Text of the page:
Today’s Ask an SEO question comes from Christian in the UK. Christian asks:
Is there a contextual way to address the search so that it looks for the blank [in this case, “what”] in a question (e.g., vegan is to meat as what is to garlic)?
Words mean things.
My journalism school professor constantly repeated this phrase to me and my classmates when our writing wasn’t clear, or we used the wrong word to describe a situation.
The same is true for Google, Bing, and all the other major search engines.
But what words mean to a robot changes by the day, in many cases.
Context Means Things
Google increasingly understands the context of the content it crawls.
We no longer live in a world where an exact phrase needs to appear on a page to appear as a result in the SERPs for that particular query.
Of course, it doesn’t hurt to have the exact phrase appear in the content.
I define long-tail keyword phrases as those that may not see a large volume of searches singularly, but in aggregate can generate significant traffic.
Long-tail keyword phrases also typically have high buyer intent.
After all, if you are searching for something very specific, and then you find it – chances are you are going to buy it – or fill out a form in the case of service.
But again, these days you can rank for long-tail keyword phrases by creating quality content that addresses the overall topic that will answer the query.
Google Gets You – Mostly
There are plenty of places you can read about Google’s increasing ability to semantically understand the context of a site.
SEO experts will debate about how Google does it ad nauseum.
The flavor of the month is called Multitask Unified Model, or MUM.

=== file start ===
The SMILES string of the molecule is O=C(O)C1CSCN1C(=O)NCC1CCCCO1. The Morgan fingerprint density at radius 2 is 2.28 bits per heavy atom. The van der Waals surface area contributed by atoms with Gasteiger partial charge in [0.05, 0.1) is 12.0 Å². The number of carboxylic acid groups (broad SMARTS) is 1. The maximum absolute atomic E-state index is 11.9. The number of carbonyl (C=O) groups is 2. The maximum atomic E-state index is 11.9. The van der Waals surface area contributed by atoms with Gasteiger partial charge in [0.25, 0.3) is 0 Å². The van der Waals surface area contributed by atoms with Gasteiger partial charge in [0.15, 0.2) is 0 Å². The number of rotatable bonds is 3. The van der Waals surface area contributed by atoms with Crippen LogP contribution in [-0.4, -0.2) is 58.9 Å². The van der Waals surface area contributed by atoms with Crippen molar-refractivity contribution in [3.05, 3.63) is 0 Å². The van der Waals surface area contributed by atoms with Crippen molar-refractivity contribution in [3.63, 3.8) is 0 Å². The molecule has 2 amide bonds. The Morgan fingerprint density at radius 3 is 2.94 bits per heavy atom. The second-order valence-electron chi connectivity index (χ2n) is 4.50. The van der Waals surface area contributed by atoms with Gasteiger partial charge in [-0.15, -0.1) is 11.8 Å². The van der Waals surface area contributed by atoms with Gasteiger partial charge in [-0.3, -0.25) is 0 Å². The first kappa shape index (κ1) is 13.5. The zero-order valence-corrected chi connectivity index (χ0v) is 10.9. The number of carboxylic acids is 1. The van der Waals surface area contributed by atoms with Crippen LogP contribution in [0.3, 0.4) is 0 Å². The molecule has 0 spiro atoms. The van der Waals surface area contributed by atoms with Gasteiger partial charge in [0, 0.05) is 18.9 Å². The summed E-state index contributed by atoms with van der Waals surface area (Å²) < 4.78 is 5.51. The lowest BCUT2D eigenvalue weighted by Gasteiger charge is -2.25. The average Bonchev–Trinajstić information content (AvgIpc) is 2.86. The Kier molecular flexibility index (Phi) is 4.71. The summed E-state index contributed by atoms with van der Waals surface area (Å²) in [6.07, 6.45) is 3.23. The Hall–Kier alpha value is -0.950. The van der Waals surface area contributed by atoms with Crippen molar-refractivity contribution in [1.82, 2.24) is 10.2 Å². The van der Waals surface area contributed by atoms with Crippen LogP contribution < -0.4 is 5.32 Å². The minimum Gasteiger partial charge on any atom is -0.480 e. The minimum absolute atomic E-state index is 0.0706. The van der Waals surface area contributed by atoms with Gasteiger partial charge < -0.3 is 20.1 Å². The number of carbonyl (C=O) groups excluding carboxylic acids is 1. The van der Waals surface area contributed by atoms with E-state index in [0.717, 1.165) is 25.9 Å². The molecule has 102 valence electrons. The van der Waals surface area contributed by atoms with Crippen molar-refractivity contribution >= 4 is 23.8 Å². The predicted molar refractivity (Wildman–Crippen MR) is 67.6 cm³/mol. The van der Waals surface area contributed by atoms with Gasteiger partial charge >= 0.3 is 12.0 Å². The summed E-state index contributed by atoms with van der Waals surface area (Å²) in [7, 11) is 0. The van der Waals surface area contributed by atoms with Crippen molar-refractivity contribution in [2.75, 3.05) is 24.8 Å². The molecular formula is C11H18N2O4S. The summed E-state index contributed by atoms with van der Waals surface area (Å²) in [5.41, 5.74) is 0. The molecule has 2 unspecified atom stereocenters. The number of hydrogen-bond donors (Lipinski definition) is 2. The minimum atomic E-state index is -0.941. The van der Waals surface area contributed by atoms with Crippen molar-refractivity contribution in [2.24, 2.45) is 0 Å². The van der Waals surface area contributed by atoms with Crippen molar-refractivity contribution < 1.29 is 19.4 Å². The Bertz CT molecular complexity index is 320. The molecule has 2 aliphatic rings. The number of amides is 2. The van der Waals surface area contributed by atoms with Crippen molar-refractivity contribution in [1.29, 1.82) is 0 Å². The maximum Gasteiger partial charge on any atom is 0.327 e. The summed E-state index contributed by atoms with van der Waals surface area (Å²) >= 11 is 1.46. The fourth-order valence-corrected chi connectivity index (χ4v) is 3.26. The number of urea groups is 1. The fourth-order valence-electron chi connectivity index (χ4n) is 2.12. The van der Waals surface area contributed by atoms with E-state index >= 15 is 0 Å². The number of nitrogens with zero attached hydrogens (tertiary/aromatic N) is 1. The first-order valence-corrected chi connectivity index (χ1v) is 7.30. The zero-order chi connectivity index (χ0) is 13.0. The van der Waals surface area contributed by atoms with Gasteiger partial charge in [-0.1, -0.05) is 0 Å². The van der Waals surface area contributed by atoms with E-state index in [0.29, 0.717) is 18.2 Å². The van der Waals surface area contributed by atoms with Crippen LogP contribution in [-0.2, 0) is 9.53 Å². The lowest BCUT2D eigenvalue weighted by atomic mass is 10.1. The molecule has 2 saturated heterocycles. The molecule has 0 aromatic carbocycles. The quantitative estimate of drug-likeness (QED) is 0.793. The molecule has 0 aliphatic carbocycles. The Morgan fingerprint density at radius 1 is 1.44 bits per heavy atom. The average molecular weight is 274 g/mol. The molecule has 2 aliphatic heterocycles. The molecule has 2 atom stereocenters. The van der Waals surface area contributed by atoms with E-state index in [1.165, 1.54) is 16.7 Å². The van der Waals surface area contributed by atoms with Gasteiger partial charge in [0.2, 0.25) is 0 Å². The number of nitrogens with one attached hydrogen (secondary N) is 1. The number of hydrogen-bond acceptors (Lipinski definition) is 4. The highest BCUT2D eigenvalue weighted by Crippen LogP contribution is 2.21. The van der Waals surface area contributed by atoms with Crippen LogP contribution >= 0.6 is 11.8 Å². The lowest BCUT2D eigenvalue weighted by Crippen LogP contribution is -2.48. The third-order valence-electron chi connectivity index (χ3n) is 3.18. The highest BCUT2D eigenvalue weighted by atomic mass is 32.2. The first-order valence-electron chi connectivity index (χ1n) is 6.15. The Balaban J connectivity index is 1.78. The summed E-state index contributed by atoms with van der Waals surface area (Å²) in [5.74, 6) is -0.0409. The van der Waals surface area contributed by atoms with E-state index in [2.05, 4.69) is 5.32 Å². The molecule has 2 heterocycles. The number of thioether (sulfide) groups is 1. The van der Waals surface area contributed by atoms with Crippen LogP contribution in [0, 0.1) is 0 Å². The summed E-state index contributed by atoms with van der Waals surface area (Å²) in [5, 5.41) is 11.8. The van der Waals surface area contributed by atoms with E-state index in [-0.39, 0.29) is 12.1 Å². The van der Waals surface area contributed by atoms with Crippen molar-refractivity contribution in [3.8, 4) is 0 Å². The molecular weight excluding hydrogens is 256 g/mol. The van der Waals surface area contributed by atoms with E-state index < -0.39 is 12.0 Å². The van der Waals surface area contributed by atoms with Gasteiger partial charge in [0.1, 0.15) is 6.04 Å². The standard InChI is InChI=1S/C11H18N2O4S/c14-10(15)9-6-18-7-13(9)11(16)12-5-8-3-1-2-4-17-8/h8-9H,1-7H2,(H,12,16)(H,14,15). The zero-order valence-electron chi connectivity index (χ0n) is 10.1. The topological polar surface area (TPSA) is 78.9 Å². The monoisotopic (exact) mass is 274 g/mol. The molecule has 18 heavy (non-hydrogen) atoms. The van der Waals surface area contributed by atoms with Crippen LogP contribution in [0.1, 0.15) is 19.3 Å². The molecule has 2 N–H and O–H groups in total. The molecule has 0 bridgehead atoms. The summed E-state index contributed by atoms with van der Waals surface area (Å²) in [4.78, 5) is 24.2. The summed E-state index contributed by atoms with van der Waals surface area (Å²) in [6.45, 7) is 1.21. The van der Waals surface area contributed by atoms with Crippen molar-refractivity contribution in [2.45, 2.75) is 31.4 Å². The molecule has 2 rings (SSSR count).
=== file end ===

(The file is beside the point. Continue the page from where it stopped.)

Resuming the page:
According to Google, MUM is 1000 times more powerful than the last SEO obsession, bidirectional encoder representations from transformers, or BERT.
BERT was part of what is known as RankBrain, which is a bit of a black box and I’m really not sure if we are still using the term RankBrain anymore.
But if you are so inclined, there are literally hundreds of blog posts and articles speculating how these technologies work to rank the millions of completely unique queries that are asked every single day.
And it’s important to understand how Google looks at the content you create.
But even if you are God’s gift to algorithm understanding, don’t expect to completely reverse engineer exactly how these technologies work.
I’ve worked with some of the smartest people on the planet, and even with advanced mathematical analysis, we’ve never been completely confident that our assumptions are correct.
Write the Best Information & You’ll Probably Be Covered
Your best bet is to understand the topics that appeal to your audience and write the best answer to their questions.
With a little effort, the best answers typically do rise to the top – despite the fact that many people whose answers may or may not be the best – complain that Google’s results are crap.
There are definitely anomalies and bad results.
For the most part, Google gets it right.
So, to answer the question, if you are looking to show up as the definitive answer for “vegan is to meat as what is to garlic,” you should write a page answering what the “what” is.
It wouldn’t hurt to have that phrase in the content itself either – but don’t overdo it.
If I were writing this copy, I would find several examples and put the keyword phrase as a headline, inserting several items for the “what.”
There is no schema or code that will tell Google about the relationships.
But don’t worry, Google is pretty good at figuring out those relationships on its own.
- Why Keywords Are Still So Very Important for SEO
- Google on How to Use Keywords in Content
- How to Do Keyword Research for SEO: The Ultimate Guide
Editor’s note: Ask an SEO is a weekly SEO advice column written by some of the industry’s top SEO experts, who have been hand-picked by Search Engine Journal. Got a question about SEO? Fill out our form. You might see your answer in the next #AskanSEO post!